WhatsApp Is Lacking In Security

But then the people behind it don’t care about security. How Hackers Broke WhatsApp With Just a Phone Call.

A new Financial Times report alleges that the notorious Israeli spy firm NSO Group developed a WhatsApp exploit that could inject malware onto targeted phones—and steal data from them—simply by calling them. The targets didn’t need to pick up to be infected, and the calls often left no trace on the phone’s log.

Apparently the latest patch fixes some of the problem, and they are “doing infrastructure upgrades” to also address the issue. But WhatsApp is all about convenience. And convenience is in many ways the enemy of security.

“This does indeed sound like a freak incident, but at the heart of it seems to be a buffer overflow problem that is unfortunately not too uncommon these days,” says Bjoern Rupp, CEO of the German secure communication firm CryptoPhone. “Security never was WhatsApp’s primary design objective, which means WhatsApp has to rely on complex VoIP stacks that are known for having vulnerabilities.”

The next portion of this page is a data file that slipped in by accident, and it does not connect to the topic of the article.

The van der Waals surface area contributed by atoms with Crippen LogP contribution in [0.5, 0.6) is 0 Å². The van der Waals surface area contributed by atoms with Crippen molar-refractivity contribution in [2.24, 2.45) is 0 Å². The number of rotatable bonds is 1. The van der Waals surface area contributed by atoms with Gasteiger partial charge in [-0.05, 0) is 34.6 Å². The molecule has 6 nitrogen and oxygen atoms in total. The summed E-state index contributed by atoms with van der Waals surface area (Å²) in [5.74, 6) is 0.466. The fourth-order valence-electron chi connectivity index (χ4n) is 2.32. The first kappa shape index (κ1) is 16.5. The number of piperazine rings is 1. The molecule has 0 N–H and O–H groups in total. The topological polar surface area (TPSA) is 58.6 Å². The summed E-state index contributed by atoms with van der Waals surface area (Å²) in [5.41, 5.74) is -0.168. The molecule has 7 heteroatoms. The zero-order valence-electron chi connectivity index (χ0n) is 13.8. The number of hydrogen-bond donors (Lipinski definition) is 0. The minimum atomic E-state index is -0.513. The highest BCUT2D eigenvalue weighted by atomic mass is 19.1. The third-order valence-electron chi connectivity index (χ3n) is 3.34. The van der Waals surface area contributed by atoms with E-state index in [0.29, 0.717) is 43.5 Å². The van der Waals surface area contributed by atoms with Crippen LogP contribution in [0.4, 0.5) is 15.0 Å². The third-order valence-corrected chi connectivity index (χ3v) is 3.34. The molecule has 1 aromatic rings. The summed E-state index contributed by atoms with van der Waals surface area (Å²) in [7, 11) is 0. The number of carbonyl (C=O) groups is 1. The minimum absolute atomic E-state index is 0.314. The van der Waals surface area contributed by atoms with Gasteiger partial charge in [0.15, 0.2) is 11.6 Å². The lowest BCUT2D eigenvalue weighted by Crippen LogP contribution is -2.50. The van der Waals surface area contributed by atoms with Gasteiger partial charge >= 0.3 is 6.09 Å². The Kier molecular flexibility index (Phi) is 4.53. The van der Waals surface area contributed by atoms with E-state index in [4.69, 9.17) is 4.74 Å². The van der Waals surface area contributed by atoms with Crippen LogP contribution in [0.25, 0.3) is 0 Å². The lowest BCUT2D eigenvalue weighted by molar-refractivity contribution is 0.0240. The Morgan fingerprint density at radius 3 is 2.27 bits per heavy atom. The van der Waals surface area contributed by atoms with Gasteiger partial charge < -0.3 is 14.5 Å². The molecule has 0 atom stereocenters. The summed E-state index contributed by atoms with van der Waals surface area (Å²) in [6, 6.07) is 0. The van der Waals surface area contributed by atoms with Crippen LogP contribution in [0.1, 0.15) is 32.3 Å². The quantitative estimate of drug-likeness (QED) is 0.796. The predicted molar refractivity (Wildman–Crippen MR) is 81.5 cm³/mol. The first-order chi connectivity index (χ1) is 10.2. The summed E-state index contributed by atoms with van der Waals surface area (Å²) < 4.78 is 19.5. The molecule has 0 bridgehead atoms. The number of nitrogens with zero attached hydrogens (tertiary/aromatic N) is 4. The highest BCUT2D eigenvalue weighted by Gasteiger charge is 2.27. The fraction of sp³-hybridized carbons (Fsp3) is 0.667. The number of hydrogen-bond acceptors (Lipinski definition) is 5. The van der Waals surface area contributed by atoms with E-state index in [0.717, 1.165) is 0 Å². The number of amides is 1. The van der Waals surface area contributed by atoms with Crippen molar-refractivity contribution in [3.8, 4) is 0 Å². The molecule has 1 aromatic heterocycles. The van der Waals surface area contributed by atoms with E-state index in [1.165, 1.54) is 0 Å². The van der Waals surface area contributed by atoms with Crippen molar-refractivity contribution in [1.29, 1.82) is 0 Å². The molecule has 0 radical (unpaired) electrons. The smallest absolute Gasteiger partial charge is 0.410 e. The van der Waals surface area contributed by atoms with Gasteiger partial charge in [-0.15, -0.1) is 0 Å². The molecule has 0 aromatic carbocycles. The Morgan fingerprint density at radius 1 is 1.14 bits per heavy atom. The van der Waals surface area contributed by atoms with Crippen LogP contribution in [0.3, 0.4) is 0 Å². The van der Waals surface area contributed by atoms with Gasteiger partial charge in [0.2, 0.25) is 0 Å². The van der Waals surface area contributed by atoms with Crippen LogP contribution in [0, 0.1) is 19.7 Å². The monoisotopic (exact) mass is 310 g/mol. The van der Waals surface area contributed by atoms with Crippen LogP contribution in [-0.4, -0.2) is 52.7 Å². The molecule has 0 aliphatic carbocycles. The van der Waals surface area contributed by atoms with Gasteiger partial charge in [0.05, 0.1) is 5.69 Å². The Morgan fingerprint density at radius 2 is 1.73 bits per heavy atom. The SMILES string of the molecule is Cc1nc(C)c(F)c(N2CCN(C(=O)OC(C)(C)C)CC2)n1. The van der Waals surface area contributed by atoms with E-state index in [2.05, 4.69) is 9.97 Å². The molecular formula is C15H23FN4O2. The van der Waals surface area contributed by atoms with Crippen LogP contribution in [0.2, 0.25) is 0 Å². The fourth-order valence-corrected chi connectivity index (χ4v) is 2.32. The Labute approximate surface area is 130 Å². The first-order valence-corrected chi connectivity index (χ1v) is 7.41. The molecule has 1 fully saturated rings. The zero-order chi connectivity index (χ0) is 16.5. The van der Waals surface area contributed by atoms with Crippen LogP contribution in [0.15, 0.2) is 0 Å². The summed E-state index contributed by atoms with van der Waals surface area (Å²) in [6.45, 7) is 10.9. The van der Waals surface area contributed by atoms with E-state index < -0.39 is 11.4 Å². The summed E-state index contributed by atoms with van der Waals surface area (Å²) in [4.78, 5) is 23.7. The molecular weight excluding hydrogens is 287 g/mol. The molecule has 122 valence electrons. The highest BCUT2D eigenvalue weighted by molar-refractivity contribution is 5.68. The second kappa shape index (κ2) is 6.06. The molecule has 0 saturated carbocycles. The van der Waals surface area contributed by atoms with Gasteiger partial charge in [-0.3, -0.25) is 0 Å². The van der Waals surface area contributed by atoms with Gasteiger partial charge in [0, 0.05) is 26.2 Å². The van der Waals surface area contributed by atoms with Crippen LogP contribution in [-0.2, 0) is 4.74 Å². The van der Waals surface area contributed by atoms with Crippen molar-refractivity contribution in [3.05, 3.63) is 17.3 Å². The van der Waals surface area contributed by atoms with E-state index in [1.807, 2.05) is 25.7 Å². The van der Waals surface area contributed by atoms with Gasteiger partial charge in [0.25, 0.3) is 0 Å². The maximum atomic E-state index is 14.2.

They bad guys are targeting high-profile dissidents and political activists. So probably bad-states.

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